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An Intro


In Brief

This is a general guide to termites.  It is aimed at helping people with pest issues, as an introduction for students and a resource for the just plain curious (like me and possibly, you). 

Not really Don



Please read this document fully and with due care. No purchase necessary but donations always welcome. This product is meant for educational purposes only. Dr Don and the service provider make no assurances whatsoever as to the accuracy, quality or appropriateness of the information provided in Dr Don's Termite Pages. Use this information at your own risk.

Are white ants the same as termites?


Yes.  "White ant" is a wrong name for termites.  Termites are not white (cream is as pale as they ever get) and they are very different to ants.  Ants belong with bees and wasps whereas termites are really social cockroaches (did you just shudder?).  Please don't say "white ant" unless you were born before 1950, have really bad eyesight or have to so as not to cause offence.

Repairs first or termites first?

Should we demolish part of the house that's got termites in it?

First up, the answer depends on what type of termites are creating the problem. If they are drywoods, then maybe knocking things down will kill them, but if these are subterranean termites then definitely not. Drywoods live in small colonies, usually in individual pieces of timber, so a thoughtful demolition may effectively remove active colonies. Subterraneans, don't, they like to spread out through the structure and will have paths to ground (for water).  They will just go to ground at the first vibrations and come back up later to resume the attack somewhere else.

Dr Don's cut-down CV


Dr Don Ewart

Consulting Entomologist
Victoria, Australia


Donald McGregor Ewart BSc(Hons), PhD.  


Ecologist/Entomologist with broad experience in industry, research with CSIRO, government bodies & universities.  Extensive experience teaching urban pest management, providing solutions for stakeholders and developing Australian Standards.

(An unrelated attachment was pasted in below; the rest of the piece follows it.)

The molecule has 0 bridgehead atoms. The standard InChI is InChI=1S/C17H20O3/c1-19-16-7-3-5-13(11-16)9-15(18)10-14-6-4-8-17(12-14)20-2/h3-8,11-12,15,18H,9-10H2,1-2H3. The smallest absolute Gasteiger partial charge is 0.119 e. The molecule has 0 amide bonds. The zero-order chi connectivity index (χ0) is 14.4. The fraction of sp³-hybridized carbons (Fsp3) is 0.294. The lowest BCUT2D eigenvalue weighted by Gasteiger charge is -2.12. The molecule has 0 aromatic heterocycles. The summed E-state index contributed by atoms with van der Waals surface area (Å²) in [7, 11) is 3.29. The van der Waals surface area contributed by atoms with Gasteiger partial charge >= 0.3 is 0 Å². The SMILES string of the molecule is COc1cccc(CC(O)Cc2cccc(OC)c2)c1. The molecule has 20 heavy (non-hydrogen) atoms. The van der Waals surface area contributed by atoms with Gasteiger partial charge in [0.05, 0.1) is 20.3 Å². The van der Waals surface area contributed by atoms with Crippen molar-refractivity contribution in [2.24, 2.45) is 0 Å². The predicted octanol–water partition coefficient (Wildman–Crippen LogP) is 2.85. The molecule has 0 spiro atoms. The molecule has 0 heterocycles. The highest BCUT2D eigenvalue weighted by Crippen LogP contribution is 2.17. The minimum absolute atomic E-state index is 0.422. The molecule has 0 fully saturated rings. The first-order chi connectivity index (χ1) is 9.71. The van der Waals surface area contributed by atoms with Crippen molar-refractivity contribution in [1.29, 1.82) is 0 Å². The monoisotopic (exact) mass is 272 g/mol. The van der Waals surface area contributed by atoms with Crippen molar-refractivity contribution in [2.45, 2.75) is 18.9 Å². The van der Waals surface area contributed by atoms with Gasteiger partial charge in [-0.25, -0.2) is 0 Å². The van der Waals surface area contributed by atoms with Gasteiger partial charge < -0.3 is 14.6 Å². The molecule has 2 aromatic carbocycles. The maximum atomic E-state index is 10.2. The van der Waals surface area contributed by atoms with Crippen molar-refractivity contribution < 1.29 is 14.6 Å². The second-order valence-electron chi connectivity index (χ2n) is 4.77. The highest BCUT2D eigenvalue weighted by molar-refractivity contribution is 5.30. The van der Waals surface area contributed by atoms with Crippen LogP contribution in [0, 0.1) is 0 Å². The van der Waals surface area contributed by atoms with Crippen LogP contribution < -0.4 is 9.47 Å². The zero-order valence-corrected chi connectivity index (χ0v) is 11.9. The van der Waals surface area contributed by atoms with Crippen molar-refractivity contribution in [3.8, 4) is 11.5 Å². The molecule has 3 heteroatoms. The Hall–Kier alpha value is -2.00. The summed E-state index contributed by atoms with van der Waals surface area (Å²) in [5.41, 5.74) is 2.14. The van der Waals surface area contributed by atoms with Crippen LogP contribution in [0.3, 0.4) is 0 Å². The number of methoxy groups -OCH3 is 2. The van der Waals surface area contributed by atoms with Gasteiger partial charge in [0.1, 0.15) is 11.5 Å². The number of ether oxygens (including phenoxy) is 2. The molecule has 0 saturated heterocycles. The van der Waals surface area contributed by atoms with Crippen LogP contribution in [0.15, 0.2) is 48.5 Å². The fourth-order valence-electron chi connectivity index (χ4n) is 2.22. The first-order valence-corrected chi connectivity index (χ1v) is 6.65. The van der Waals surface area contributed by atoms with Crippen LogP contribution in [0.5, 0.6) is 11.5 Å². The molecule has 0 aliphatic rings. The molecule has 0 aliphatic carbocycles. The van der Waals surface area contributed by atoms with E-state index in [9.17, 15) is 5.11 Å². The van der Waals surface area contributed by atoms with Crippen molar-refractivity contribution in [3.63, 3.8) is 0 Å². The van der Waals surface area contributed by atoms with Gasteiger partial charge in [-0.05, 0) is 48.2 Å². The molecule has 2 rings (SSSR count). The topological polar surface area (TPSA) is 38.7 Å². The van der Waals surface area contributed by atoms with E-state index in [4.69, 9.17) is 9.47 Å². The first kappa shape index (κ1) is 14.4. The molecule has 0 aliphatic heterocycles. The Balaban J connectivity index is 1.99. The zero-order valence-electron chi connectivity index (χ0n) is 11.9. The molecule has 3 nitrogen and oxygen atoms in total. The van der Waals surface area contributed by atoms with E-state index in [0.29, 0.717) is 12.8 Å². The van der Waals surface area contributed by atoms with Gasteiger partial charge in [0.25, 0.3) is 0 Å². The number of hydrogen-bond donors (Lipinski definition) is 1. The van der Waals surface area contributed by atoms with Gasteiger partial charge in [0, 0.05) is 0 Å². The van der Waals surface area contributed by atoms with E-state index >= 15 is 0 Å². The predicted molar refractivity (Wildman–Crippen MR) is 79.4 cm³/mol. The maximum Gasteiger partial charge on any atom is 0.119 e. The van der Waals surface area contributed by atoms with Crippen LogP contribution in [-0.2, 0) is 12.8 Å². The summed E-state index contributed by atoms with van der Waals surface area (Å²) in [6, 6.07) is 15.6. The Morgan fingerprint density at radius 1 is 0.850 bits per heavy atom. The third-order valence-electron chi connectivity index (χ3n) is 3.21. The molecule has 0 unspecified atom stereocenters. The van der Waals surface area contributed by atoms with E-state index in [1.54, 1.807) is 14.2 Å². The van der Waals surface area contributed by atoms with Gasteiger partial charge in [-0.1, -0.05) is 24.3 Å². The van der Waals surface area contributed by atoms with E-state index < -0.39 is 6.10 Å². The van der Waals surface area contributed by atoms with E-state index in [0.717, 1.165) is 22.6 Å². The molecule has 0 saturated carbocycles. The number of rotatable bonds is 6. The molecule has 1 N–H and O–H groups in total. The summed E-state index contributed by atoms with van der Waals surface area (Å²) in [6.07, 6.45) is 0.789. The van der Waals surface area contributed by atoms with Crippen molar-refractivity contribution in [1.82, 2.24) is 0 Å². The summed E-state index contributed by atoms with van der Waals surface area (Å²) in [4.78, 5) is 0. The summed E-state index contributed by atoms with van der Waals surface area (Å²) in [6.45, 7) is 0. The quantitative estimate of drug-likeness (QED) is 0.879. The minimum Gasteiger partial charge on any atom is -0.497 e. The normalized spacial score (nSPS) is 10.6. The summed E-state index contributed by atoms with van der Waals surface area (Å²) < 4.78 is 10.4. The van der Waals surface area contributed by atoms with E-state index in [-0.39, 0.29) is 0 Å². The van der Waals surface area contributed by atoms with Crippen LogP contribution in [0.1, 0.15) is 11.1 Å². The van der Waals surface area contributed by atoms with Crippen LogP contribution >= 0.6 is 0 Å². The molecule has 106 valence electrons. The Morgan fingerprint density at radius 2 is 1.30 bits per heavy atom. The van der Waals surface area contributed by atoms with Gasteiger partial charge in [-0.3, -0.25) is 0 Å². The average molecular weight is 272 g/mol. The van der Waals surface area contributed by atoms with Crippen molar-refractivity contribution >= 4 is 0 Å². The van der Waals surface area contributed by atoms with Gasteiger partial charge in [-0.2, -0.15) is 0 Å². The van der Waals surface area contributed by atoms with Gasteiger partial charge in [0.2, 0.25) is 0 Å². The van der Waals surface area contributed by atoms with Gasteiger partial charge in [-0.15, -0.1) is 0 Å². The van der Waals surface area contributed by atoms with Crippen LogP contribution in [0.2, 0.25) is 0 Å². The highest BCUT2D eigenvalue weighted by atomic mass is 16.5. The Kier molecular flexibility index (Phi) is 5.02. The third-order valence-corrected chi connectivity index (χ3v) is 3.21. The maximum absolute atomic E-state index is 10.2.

So you've found termites


OK, so you've found termites.  Here's a quick step guide of what to do.

How can I stop termites eating the seedlings / trees / herbs I have planted?

Not long after planting, they're nearly dead from termites eating the roots.

In some parts of the world, particularly parts of Africa and Asia, termites will quickly attack and kill transplanted trees and plants.  They attack the roots.  In the past, some very heavy doses of scary pesticides have been used to help the plants get established.  The attacks seem to drop off once the plants have been in for a few months. Keeping the plants well-watered all the time can make a big difference as water-stressed plants are more readily attacked.

How do termites taste?

  1. Sort of nutty, especially if fried.  You might need to try more than one . . .
  2. They have taste receptors a bit like us and like us, they get a lot of their taste sensation from what they can sniff. (Don't believe me?  Blindfold a volunteer.  Hold a freshly cut slice of apple under the nose.  They'll happily munch a piece of raw potato thinking it to be apple)

Are strawbale buildings safe from termites?

Very few termites are likely to be interested in eating the straw bales themselves.  Lots of subterranean termites will happily travel through the bales to reach unprotected framing timbers (such as door frames and window lintels). 

You won't sit the bales right on the soil anyway (moisture hazard) so all it takes is some attention to design to put a termite barrier in the foundation, just as you would with any other block house design.

If you've already built without barriers, find a well-skilled termite manager to inspect and advise.

What about orange oil for drywood termites?

Orange oil is the name given to extracts from the peel of citrus.  Mostly this is near pure d-limonene.  It is a general solvent.  You have probably used it in bathroom or hand cleaners.  It kills insects.  I used it as the recommended cleanup solvent for the Blockaid non-toxic termite barrier as it was much less of an OH&S risk than mineral turpentine.

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